What can we transport our baby in?

Your baby can travel in the car with you. Your baby is able to be transported in a baby seat, in a Moses basket (some hospitals in New Zealand have baskets that are supplied by Sands groups or are their own), in a cocoon, in a bassinette or in a little casket or coffin. The important thing is to secure the baby during the trip. However, you may decide to carry baby yourself in your arms (perhaps wrapped in a shawl or blanket); this is a choice you can make as it does not contravene any regulations. If you do choose to hold your baby, it is important to remember that the necessary documentation is best to be carried on or near the baby.

For smaller babies (from around 12–16 weeks), the hospital may provide a vessel, basket or some form of container for your baby to be taken home in. While it may not be necessary to secure the container with a seat belt, it is still important that you secure it in some way.

What if we want to transport our baby by plane?

If it is necessary to transport your baby by aeroplane, it is sometimes easier and less distressing if the arrangements are carried out by a funeral director. Domestically, Air New Zealand is the main airline that carries human remains. It requires the baby to travel in a casket or coffin in the hold of the plane and not in the cabin. This can be upsetting if you wish to be with your baby at all times. It is possible for you to negotiate the travel details of your deceased baby with Air New Zealand directly, but do be aware that you will be dealing with the cargo division, which may be upsetting for you and your family. Qantas does not transport human remains within New Zealand. Smaller airlines (such as Sounds Air and Air Chathams) have similar policies to Air New Zealand and should be contacted directly.

For international transportation of a deceased baby, you must have a funeral director involved because it is a requirement that all bodies are embalmed when being flown to another country.

What if we do not feel we can transport our baby ourselves?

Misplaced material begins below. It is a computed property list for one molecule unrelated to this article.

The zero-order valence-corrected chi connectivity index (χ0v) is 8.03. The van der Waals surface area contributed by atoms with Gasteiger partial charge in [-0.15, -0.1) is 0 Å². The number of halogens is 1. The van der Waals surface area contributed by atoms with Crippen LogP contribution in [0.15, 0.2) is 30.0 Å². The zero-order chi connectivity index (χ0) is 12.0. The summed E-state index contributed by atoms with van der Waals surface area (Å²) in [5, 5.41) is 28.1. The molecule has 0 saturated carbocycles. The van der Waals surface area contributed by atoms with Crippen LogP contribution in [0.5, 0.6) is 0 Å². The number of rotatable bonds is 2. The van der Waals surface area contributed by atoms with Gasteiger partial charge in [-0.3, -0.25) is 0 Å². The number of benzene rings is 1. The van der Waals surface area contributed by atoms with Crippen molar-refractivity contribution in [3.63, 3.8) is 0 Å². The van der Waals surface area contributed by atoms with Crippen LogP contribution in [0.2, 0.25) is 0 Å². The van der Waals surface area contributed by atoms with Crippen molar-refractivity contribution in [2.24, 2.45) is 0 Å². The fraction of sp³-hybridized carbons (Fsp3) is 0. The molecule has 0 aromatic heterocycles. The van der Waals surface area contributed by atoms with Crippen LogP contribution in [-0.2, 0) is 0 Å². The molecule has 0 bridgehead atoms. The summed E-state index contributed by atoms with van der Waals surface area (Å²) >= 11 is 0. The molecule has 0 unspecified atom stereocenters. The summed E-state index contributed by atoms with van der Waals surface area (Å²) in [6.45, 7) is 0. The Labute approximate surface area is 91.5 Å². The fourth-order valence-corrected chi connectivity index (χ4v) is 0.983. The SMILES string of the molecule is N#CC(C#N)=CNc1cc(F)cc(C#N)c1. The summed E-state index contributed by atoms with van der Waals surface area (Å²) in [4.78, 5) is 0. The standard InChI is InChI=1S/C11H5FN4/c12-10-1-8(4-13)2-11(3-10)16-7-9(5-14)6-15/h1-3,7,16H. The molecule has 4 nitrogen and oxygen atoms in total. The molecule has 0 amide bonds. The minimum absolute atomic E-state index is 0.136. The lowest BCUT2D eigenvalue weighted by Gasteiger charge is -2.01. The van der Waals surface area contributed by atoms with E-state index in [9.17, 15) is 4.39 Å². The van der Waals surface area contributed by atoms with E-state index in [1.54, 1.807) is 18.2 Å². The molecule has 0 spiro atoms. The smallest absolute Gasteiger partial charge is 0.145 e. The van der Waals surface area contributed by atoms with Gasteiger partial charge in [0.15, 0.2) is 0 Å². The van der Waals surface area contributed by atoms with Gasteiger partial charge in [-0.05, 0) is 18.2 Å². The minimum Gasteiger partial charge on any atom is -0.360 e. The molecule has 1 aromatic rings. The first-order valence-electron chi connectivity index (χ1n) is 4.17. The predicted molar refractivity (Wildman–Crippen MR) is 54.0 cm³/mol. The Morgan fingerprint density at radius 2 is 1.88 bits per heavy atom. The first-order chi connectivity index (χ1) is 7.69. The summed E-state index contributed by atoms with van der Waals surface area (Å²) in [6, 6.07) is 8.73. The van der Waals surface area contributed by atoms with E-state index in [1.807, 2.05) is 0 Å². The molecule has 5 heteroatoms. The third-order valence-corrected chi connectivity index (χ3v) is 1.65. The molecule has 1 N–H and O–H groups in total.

If you cannot or do not wish to transport your baby yourself, a funeral director is the best person to speak with. They can organize transportation on your behalf. Some funeral directors do not charge for the care of a deceased baby or they charge very little, but you will need to ask about this when you first speak with them.

Do we have to take our baby home?

You can decide whether to take your baby home or not. There are no expectations that you will do anything at all. Some parents leave their baby with the hospital and arrangements are made for cremation or transportation to a funeral home from there. This pamphlet is to ensure bereaved parents, families and whānau are aware of the different options and can make a decision with all available information.

Remember that you are the best person to make decisions for your baby – you are his/ her parents, family or whānau, and only you will know what feels right for your baby. The hospital staff can assist you in making decisions, as can other professionals, but the final choice is yours. This is part of parenting your baby, even when he or she has died, and a way of creating memories. Take your time. There is no need to rush. Go gently.

 

This pamphlet is produced in memory of precious Tilo Spill, and his first ride in a car.